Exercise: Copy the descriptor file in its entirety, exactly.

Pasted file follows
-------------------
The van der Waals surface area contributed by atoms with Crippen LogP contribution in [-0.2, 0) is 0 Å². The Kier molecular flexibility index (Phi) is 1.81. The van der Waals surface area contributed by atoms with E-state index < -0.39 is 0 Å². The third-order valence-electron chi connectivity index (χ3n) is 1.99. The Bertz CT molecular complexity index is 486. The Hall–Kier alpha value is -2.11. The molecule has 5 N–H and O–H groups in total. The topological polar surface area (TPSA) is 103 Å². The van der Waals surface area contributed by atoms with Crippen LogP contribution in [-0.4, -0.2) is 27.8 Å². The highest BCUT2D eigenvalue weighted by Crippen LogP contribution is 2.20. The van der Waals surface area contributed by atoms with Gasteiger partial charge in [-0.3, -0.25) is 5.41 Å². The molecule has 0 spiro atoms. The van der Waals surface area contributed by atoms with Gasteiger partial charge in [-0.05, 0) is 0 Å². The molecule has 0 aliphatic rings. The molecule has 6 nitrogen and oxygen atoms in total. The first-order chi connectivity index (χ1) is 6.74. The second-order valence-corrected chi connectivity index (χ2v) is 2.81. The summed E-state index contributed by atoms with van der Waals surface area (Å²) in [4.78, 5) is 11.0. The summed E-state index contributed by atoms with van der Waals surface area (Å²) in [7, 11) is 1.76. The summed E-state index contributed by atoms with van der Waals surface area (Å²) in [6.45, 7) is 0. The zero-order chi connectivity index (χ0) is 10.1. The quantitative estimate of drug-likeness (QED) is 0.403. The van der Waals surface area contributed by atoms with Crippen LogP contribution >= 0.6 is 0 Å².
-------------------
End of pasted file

The van der Waals surface area contributed by atoms with Crippen LogP contribution in [-0.2, 0) is 0 Å². The Kier molecular flexibility index (Phi) is 1.81. The van der Waals surface area contributed by atoms with E-state index < -0.39 is 0 Å². The third-order valence-electron chi connectivity index (χ3n) is 1.99. The Bertz CT molecular complexity index is 486. The Hall–Kier alpha value is -2.11. The molecule has 5 N–H and O–H groups in total. The topological polar surface area (TPSA) is 103 Å². The van der Waals surface area contributed by atoms with Crippen LogP contribution in [-0.4, -0.2) is 27.8 Å². The highest BCUT2D eigenvalue weighted by Crippen LogP contribution is 2.20. The van der Waals surface area contributed by atoms with Gasteiger partial charge in [-0.3, -0.25) is 5.41 Å². The molecule has 0 spiro atoms. The van der Waals surface area contributed by atoms with Gasteiger partial charge in [-0.05, 0) is 0 Å². The molecule has 0 aliphatic rings. The molecule has 6 nitrogen and oxygen atoms in total. The first-order chi connectivity index (χ1) is 6.74. The second-order valence-corrected chi connectivity index (χ2v) is 2.81. The summed E-state index contributed by atoms with van der Waals surface area (Å²) in [4.78, 5) is 11.0. The summed E-state index contributed by atoms with van der Waals surface area (Å²) in [7, 11) is 1.76. The summed E-state index contributed by atoms with van der Waals surface area (Å²) in [6.45, 7) is 0. The zero-order chi connectivity index (χ0) is 10.1. The quantitative estimate of drug-likeness (QED) is 0.403. The van der Waals surface area contributed by atoms with Crippen LogP contribution >= 0.6 is 0 Å².